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Review: White God (2014)

Directed by: Kornél Mundruczó | 119 minutes | drama | Actors: , , , Szabolcs Thuróczy, , , , , Erika Bodnár, , , , ,

The bond between a child and a pet is, as a rule, indestructible. The Hungarian “White God” also provides proof of this. In this case, however, that produces a ridiculous that can hardly live up to the high expectations.

Because the basic conditions of “White God” sound good. The film tells about adolescent Lili and her dog Hagen. When her mother leaves for Australia for a convention, the girl is forced to stay with her father. The small apartment complex in which the divorced man lives does not house dogs. And secretly her father does not want to know anything about it. After an argument, her father puts Hagen out of the car. Her passion for the dog never ceases, however, and she takes to the streets to find her beloved dog.

Love is of course mutual and “White God” cleverly responds to this by regularly choosing Hagen’s perspective. The dog thus plays an active leading role. This has the potential to provide interesting images, because the communication and actions of dogs can usually proceed along a more subtle yardstick than is the case with humans. Because they cannot express themselves in a language known to us, the story has to be shaped in a different way. The challenge is to give the dogs, and especially Hagen, enough personality. In this way, full-fledged characters must arise that can stimulate the involvement of the spectator. Expectations are once again rising.

When film critics repeatedly draw the direct comparison with ’s “The Birds,” the prospect is nothing short of rosy. With regard to the latter, “White God” immediately and quite naturally falls through the basket, because the two films have a completely different approach. The birds in “The Birds” are a physical manifestation arising from the unconscious portion of the consciousness of one of the main characters. The dogs in “White God” are lifelike, with a (small) personality of their own and less diffuse motives than the birds in Hitchcock’s classic. The fleeting camera still suggests a mental or metaphysical subjectivity, but is ultimately no more than a stylistic tool to accentuate .

It is a pity that the personality of the dogs does not want to show up. The lack stems from their simple motives. The four-legged friends are loyal to their owners, but when treated badly by a variety of people, they all turn into false creatures whose sole purpose is to take revenge. The dogs do not differ from each other, therefore have no individuality and all act from that simple lust for revenge. More diversity and depth had saved involvement in their evil killings.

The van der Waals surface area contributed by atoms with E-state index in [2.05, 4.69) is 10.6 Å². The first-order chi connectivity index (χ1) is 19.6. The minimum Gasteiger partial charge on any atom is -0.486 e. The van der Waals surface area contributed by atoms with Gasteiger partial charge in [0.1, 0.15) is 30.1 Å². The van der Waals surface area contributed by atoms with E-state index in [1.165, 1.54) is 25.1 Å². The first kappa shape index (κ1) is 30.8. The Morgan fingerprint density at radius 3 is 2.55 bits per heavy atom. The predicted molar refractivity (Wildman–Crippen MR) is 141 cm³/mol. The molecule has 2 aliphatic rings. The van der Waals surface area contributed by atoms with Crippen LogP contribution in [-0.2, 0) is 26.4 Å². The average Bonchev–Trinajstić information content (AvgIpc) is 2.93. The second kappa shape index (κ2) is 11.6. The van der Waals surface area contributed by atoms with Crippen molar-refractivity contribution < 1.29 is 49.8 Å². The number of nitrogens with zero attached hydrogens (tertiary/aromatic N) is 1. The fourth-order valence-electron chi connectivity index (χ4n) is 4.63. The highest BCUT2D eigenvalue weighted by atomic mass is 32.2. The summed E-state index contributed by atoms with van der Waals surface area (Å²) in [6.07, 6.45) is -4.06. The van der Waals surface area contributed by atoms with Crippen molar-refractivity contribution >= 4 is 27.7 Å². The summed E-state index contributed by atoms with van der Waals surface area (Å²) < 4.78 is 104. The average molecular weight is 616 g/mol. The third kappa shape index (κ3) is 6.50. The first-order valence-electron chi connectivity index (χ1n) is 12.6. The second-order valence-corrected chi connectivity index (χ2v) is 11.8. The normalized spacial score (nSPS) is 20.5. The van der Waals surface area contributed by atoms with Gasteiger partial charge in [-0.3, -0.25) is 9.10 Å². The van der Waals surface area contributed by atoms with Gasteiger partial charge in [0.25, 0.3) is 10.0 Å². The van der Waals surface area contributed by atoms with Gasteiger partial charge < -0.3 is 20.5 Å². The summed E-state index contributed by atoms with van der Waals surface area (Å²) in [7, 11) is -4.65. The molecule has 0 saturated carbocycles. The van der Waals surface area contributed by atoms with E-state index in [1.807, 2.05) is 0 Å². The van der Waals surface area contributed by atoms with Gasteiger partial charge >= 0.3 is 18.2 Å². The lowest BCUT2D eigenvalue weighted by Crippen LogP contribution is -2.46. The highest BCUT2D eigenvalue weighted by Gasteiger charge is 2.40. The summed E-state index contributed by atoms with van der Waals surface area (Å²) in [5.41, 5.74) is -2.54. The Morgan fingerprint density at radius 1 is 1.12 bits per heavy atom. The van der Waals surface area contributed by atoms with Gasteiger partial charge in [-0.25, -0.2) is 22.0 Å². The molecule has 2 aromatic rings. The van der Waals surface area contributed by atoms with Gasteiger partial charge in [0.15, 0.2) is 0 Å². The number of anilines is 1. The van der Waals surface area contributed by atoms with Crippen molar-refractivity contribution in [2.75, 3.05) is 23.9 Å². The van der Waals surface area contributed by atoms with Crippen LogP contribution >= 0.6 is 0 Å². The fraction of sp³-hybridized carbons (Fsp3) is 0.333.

But of course the retaliation is not the fault of the dogs themselves, but mostly of the adult humans who made them what they are. The (white) man is the real beast. Primary actions therefore originate from the human, not from the dog. Everyone except Lili is of a debatable background. It is not only a childish theme, it is also the story of such a generality that all surprises have slipped out of the film. What remains is baseless predictability.

Lili’s motivations are no different. Because why she puts her dog above everything is not exactly clear. Unlimited pet love alone is too easy. As a spectator you also want to know where she met Hagen. And how long they’ve known each other at all. That lack of backstory gets in the way of her goodwill. The why of all this lingers in darkness.

What still keeps “White God” going is the play of the dogs. From the street they are excellently performed. This way the film still retains some authenticity. But it is not enough. On closer inspection, “White God” does not live up to the basic premise. Ultimately it is a classic film as it has been made many times before. A film that nevertheless lingers in forced child problems. The final revenge gives everything a schizophrenic character. The analogy with present-day Hungary is equally artificial. However, it doesn’t get anywhere exceptional. Setback.

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